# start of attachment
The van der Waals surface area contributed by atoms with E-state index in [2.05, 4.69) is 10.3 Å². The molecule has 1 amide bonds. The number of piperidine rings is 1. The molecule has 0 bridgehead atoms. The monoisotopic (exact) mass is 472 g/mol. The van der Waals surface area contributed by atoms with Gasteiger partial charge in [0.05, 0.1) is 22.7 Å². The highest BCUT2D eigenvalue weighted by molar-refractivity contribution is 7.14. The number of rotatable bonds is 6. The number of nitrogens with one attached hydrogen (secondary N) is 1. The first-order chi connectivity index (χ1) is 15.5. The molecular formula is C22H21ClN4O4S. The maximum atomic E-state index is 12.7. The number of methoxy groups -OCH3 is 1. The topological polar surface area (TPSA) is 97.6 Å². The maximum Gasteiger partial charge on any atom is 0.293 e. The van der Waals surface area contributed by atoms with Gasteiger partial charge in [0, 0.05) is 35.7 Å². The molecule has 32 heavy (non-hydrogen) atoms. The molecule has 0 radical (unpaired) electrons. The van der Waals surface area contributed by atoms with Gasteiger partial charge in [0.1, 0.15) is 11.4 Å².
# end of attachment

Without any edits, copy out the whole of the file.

The van der Waals surface area contributed by atoms with E-state index in [2.05, 4.69) is 10.3 Å². The molecule has 1 amide bonds. The number of piperidine rings is 1. The molecule has 0 bridgehead atoms. The monoisotopic (exact) mass is 472 g/mol. The van der Waals surface area contributed by atoms with Gasteiger partial charge in [0.05, 0.1) is 22.7 Å². The highest BCUT2D eigenvalue weighted by molar-refractivity contribution is 7.14. The number of rotatable bonds is 6. The number of nitrogens with one attached hydrogen (secondary N) is 1. The first-order chi connectivity index (χ1) is 15.5. The molecular formula is C22H21ClN4O4S. The maximum atomic E-state index is 12.7. The number of methoxy groups -OCH3 is 1. The topological polar surface area (TPSA) is 97.6 Å². The maximum Gasteiger partial charge on any atom is 0.293 e. The van der Waals surface area contributed by atoms with Gasteiger partial charge in [0, 0.05) is 35.7 Å². The molecule has 32 heavy (non-hydrogen) atoms. The molecule has 0 radical (unpaired) electrons. The van der Waals surface area contributed by atoms with Gasteiger partial charge in [0.1, 0.15) is 11.4 Å².